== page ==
Sunday, January 3, 2010

Volcanic haze continues ~ Ocean entry lava weak & voggy ~ Volcano awareness month kicks off

It looked like another planet as I gazed out at this very voggy sunset off my lanai last night:

(Click on ay image for a larger size)
The vog is not as thick in some areas as yesterday’s record levels, but light southerly winds continue to keep the toxic fumes laying across the Big Island today.

Lava flow:
Last night at the lava viewing area there was a weak ocean entry. Magma pressures under the Kilauea Volcano continue low despite some leveling off and small inflationary spikes this morning. The graph currently shows this:

Volcano awareness month kicks off in Hawaii Volcanoes National Park:
Tribune Herald story here: Excerpt: ... visitors to the national park on Saturday were met by rangers wearing gas masks and standing behind barricades and signs that warned others to stay in the car.

Jaggar Museum, the Visitor Center and the steam vents were all closed, and even the venerable Volcano House hotel had shut down Friday for long-planned renovations. The public celebration became a media-only press conference inside the safe confines of the Hawaiian Volcano Observatory.

Outside, meanwhile, sulfur dioxide levels spiked at 14 parts per million, an extremely dangerous amount.

Volcano Awareness Month marks the 50th anniversary of the 1960 eruption that destroyed Kapoho Village. Today marks the 27th birthday of Kilauea's current eruption on the East Rift Zone.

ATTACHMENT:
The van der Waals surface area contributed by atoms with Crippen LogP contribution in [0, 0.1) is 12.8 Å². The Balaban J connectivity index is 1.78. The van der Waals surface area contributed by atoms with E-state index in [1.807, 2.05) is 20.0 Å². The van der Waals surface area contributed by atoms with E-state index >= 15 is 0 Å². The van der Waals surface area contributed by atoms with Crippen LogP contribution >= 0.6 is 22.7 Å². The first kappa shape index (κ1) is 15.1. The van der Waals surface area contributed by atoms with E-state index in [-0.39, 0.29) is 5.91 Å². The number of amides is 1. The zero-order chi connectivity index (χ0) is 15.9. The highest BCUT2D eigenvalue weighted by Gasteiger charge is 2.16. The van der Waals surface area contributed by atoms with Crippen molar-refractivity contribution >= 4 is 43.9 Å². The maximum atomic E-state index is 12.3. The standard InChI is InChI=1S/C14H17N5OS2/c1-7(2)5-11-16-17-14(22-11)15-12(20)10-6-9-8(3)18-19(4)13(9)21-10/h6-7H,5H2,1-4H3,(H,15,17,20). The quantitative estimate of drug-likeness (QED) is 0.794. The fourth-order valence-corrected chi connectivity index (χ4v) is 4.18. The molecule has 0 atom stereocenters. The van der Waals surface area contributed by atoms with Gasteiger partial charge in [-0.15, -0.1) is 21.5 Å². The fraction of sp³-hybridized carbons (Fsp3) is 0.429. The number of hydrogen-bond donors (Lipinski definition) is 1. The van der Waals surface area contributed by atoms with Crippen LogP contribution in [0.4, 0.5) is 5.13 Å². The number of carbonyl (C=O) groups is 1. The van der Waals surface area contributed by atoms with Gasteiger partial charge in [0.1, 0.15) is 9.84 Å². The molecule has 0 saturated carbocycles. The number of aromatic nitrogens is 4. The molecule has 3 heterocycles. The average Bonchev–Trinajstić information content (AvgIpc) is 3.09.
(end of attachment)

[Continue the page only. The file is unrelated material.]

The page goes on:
And 2010 also marks the 60th anniversary of the 1950 flow of Mauna Loa, which imperiled South Kona with its fast-moving rivers of lava, and the 20th anniversary of the destruction of Kalapana village…

Hawaii Weather Synopsis
A front approaching the state from the northwest is expected to stall near Kauai Monday. This front will bring gusty southwesterly winds and scattered showers to the western islands from today through Tuesday. Expect mostly clear skies and a slight chance of showers over Maui County and the Big Island. The southwest winds are also expected to carry vog across most of the aloha state until mid-week, when a stronger front pushes down the island chain from Kauai to Maui county Wednesday and Wednesday night.

Wind directions are unfavorable for lava viewing; winds from the south or southwest blow the sulfur dioxide and glassy ash particles from the ocean entry plume back over the viewing area (if there is a lava plume!).

It would be advised to phone the Hawaii County Civil Defense lava viewing hotline after 3:00 PM to verify if it is open: 961-8093

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